Nielsen, Jonas Østergaard4; D'haen, Sarah Ann Lise5
1 Department of Anthropology, Faculty of Social Sciences, Københavns Universitet2 Geography, Department of Geosciences and Natural Resource Management, Faculty of Science, Københavns Universitet3 Geosciences and Natural Resource Management, Department of Geosciences and Natural Resource Management, Faculty of Science, Københavns Universitet4 Department of Anthropology, Faculty of Social Sciences, Københavns Universitet5 Geosciences and Natural Resource Management, Department of Geosciences and Natural Resource Management, Faculty of Science, Københavns Universitet
reflections on methodology in qualitative climate change research published in Global Environmental Change since 2000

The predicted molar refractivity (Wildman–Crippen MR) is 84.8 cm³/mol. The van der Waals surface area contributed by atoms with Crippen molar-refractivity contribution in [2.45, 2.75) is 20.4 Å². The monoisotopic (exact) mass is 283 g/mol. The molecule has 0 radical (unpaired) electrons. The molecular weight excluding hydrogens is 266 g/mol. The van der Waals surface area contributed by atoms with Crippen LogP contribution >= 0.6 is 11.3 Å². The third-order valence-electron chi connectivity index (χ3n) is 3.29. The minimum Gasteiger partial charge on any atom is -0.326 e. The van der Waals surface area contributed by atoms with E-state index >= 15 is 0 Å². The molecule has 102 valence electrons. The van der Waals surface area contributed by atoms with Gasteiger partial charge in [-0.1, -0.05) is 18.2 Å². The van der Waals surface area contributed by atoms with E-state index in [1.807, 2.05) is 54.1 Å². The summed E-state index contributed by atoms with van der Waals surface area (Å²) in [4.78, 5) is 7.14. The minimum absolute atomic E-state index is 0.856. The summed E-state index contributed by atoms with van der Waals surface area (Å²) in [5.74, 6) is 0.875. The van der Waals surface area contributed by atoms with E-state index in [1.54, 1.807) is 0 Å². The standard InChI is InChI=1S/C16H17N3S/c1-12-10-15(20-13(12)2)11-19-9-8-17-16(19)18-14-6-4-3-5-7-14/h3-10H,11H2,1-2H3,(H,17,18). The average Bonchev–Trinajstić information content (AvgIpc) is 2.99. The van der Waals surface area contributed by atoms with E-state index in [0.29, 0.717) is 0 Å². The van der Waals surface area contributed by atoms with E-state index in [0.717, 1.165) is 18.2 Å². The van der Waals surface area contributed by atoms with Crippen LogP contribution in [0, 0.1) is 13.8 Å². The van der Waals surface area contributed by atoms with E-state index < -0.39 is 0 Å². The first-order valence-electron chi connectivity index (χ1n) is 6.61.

There is increasing evidence that climate change will strongly affect people across the globe. Likely impacts of and adaptations to climate change are drawing the attention of researchers from many disciplines. In adaptation research focus is often on perceptions of climate change and on vulnerability and adaptation strategies in a particular region or community. But how do we research the ways in which people experience changing climatic conditions, the processes of decision-making, the actual adaptation strategies carried out and the consequences of these for actors living and dealing with climate change? On the basis of a literature review of all articles published in Global Environmental Change between 2000 and 2012 that deal with human dimensions of climate change using qualitative methods this paper provides some answers but also raises some concerns. The period and length of fieldwork and the number and types of interviews conducted are, for example, not always clear. Information on crucial aspects of qualitative research like researcher positionality, social positions of key informants, the use of field assistants, language issues and post-fieldwork treatment of data is also lacking in many articles. We argue that this lack of methodological information and reflections is particularly problematic in an interdisciplinary field such as climate change research and journals such as Global Environmental Change and that clearer communication is key to facilitate truly interdisciplinary dialogue.